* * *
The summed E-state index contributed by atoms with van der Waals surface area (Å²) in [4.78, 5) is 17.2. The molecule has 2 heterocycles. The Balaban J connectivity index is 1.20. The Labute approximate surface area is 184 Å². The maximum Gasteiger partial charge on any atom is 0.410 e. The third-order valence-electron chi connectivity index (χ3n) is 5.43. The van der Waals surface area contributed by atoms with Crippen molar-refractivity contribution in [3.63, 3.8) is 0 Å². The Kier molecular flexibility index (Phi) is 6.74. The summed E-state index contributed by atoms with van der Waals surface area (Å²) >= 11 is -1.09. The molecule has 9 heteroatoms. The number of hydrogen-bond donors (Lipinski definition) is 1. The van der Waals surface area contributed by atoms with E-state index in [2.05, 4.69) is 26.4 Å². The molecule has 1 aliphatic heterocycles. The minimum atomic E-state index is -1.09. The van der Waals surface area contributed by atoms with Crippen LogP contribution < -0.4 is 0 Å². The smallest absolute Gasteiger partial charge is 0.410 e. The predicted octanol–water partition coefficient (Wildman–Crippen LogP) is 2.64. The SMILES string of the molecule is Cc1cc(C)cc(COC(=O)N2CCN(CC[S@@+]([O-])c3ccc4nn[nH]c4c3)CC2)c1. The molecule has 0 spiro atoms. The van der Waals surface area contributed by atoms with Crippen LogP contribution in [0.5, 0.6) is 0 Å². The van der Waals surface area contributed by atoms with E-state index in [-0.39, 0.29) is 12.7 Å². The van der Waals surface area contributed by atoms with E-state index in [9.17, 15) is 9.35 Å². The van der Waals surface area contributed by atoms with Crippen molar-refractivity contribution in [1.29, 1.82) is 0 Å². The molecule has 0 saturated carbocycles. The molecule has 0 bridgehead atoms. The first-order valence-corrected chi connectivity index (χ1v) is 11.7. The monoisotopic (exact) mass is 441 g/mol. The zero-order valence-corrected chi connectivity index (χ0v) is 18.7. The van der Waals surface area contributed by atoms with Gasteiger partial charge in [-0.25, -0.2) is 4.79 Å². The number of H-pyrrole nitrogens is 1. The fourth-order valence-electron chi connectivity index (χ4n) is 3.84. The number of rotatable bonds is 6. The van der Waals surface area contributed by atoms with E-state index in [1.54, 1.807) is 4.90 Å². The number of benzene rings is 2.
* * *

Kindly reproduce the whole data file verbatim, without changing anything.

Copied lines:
The summed E-state index contributed by atoms with van der Waals surface area (Å²) in [4.78, 5) is 17.2. The molecule has 2 heterocycles. The Balaban J connectivity index is 1.20. The Labute approximate surface area is 184 Å². The maximum Gasteiger partial charge on any atom is 0.410 e. The third-order valence-electron chi connectivity index (χ3n) is 5.43. The van der Waals surface area contributed by atoms with Crippen molar-refractivity contribution in [3.63, 3.8) is 0 Å². The Kier molecular flexibility index (Phi) is 6.74. The summed E-state index contributed by atoms with van der Waals surface area (Å²) >= 11 is -1.09. The molecule has 9 heteroatoms. The number of hydrogen-bond donors (Lipinski definition) is 1. The van der Waals surface area contributed by atoms with E-state index in [2.05, 4.69) is 26.4 Å². The molecule has 1 aliphatic heterocycles. The minimum atomic E-state index is -1.09. The van der Waals surface area contributed by atoms with Crippen LogP contribution < -0.4 is 0 Å². The smallest absolute Gasteiger partial charge is 0.410 e. The predicted octanol–water partition coefficient (Wildman–Crippen LogP) is 2.64. The SMILES string of the molecule is Cc1cc(C)cc(COC(=O)N2CCN(CC[S@@+]([O-])c3ccc4nn[nH]c4c3)CC2)c1. The molecule has 0 spiro atoms. The van der Waals surface area contributed by atoms with Crippen LogP contribution in [0.5, 0.6) is 0 Å². The van der Waals surface area contributed by atoms with E-state index in [-0.39, 0.29) is 12.7 Å². The van der Waals surface area contributed by atoms with E-state index in [9.17, 15) is 9.35 Å². The van der Waals surface area contributed by atoms with Crippen molar-refractivity contribution in [1.29, 1.82) is 0 Å². The molecule has 0 saturated carbocycles. The molecule has 0 bridgehead atoms. The first-order valence-corrected chi connectivity index (χ1v) is 11.7. The monoisotopic (exact) mass is 441 g/mol. The zero-order valence-corrected chi connectivity index (χ0v) is 18.7. The van der Waals surface area contributed by atoms with Gasteiger partial charge in [-0.25, -0.2) is 4.79 Å². The number of H-pyrrole nitrogens is 1. The fourth-order valence-electron chi connectivity index (χ4n) is 3.84. The number of rotatable bonds is 6. The van der Waals surface area contributed by atoms with E-state index in [1.54, 1.807) is 4.90 Å². The number of benzene rings is 2.